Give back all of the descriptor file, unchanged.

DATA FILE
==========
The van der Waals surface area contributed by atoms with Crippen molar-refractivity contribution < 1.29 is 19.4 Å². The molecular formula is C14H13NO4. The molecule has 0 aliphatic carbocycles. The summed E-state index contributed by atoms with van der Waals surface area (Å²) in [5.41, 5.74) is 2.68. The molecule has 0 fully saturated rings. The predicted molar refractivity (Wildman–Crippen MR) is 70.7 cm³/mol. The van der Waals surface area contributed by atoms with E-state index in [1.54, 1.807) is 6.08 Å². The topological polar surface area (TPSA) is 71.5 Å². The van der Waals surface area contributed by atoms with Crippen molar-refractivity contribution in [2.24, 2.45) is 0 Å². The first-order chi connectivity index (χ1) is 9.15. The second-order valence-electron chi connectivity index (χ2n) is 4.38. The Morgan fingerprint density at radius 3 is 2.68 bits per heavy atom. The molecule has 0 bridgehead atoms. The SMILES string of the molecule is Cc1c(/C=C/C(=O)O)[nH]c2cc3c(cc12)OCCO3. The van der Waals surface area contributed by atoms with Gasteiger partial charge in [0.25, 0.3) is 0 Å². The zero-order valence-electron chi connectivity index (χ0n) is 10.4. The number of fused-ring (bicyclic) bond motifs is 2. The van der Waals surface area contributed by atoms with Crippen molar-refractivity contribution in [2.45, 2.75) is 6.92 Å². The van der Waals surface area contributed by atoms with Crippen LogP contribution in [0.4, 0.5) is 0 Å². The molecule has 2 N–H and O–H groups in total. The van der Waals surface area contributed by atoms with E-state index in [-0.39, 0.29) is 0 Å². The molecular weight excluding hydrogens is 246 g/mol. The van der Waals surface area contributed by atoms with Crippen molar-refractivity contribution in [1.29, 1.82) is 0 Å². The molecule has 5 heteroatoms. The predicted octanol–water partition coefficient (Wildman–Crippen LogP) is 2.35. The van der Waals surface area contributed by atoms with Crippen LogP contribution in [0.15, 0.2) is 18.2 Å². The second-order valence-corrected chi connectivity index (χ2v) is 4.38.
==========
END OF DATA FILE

The van der Waals surface area contributed by atoms with Crippen molar-refractivity contribution < 1.29 is 19.4 Å². The molecular formula is C14H13NO4. The molecule has 0 aliphatic carbocycles. The summed E-state index contributed by atoms with van der Waals surface area (Å²) in [5.41, 5.74) is 2.68. The molecule has 0 fully saturated rings. The predicted molar refractivity (Wildman–Crippen MR) is 70.7 cm³/mol. The van der Waals surface area contributed by atoms with E-state index in [1.54, 1.807) is 6.08 Å². The topological polar surface area (TPSA) is 71.5 Å². The van der Waals surface area contributed by atoms with Crippen molar-refractivity contribution in [2.24, 2.45) is 0 Å². The first-order chi connectivity index (χ1) is 9.15. The second-order valence-electron chi connectivity index (χ2n) is 4.38. The Morgan fingerprint density at radius 3 is 2.68 bits per heavy atom. The molecule has 0 bridgehead atoms. The SMILES string of the molecule is Cc1c(/C=C/C(=O)O)[nH]c2cc3c(cc12)OCCO3. The van der Waals surface area contributed by atoms with Gasteiger partial charge in [0.25, 0.3) is 0 Å². The zero-order valence-electron chi connectivity index (χ0n) is 10.4. The number of fused-ring (bicyclic) bond motifs is 2. The van der Waals surface area contributed by atoms with Crippen molar-refractivity contribution in [2.45, 2.75) is 6.92 Å². The van der Waals surface area contributed by atoms with Crippen LogP contribution in [0.4, 0.5) is 0 Å². The molecule has 2 N–H and O–H groups in total. The van der Waals surface area contributed by atoms with E-state index in [-0.39, 0.29) is 0 Å². The molecular weight excluding hydrogens is 246 g/mol. The van der Waals surface area contributed by atoms with Crippen molar-refractivity contribution in [1.29, 1.82) is 0 Å². The molecule has 5 heteroatoms. The predicted octanol–water partition coefficient (Wildman–Crippen LogP) is 2.35. The van der Waals surface area contributed by atoms with Crippen LogP contribution in [0.15, 0.2) is 18.2 Å². The second-order valence-corrected chi connectivity index (χ2v) is 4.38.